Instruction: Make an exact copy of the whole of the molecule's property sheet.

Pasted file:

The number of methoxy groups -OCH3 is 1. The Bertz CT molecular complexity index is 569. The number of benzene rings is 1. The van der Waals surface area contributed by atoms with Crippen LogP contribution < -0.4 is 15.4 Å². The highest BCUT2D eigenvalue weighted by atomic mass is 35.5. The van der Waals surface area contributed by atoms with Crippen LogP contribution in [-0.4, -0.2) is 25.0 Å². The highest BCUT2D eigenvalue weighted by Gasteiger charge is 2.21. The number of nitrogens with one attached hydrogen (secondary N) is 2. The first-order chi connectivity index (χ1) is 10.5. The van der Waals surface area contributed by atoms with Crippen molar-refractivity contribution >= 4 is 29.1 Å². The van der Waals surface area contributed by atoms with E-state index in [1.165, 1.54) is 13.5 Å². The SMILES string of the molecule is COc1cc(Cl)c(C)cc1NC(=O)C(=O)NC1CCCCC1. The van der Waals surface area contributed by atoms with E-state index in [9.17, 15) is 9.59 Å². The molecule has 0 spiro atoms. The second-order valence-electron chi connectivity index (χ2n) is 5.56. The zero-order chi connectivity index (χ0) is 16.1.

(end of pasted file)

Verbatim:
The number of methoxy groups -OCH3 is 1. The Bertz CT molecular complexity index is 569. The number of benzene rings is 1. The van der Waals surface area contributed by atoms with Crippen LogP contribution < -0.4 is 15.4 Å². The highest BCUT2D eigenvalue weighted by atomic mass is 35.5. The van der Waals surface area contributed by atoms with Crippen LogP contribution in [-0.4, -0.2) is 25.0 Å². The highest BCUT2D eigenvalue weighted by Gasteiger charge is 2.21. The number of nitrogens with one attached hydrogen (secondary N) is 2. The first-order chi connectivity index (χ1) is 10.5. The van der Waals surface area contributed by atoms with Crippen molar-refractivity contribution >= 4 is 29.1 Å². The van der Waals surface area contributed by atoms with E-state index in [1.165, 1.54) is 13.5 Å². The SMILES string of the molecule is COc1cc(Cl)c(C)cc1NC(=O)C(=O)NC1CCCCC1. The van der Waals surface area contributed by atoms with E-state index in [9.17, 15) is 9.59 Å². The molecule has 0 spiro atoms. The second-order valence-electron chi connectivity index (χ2n) is 5.56. The zero-order chi connectivity index (χ0) is 16.1.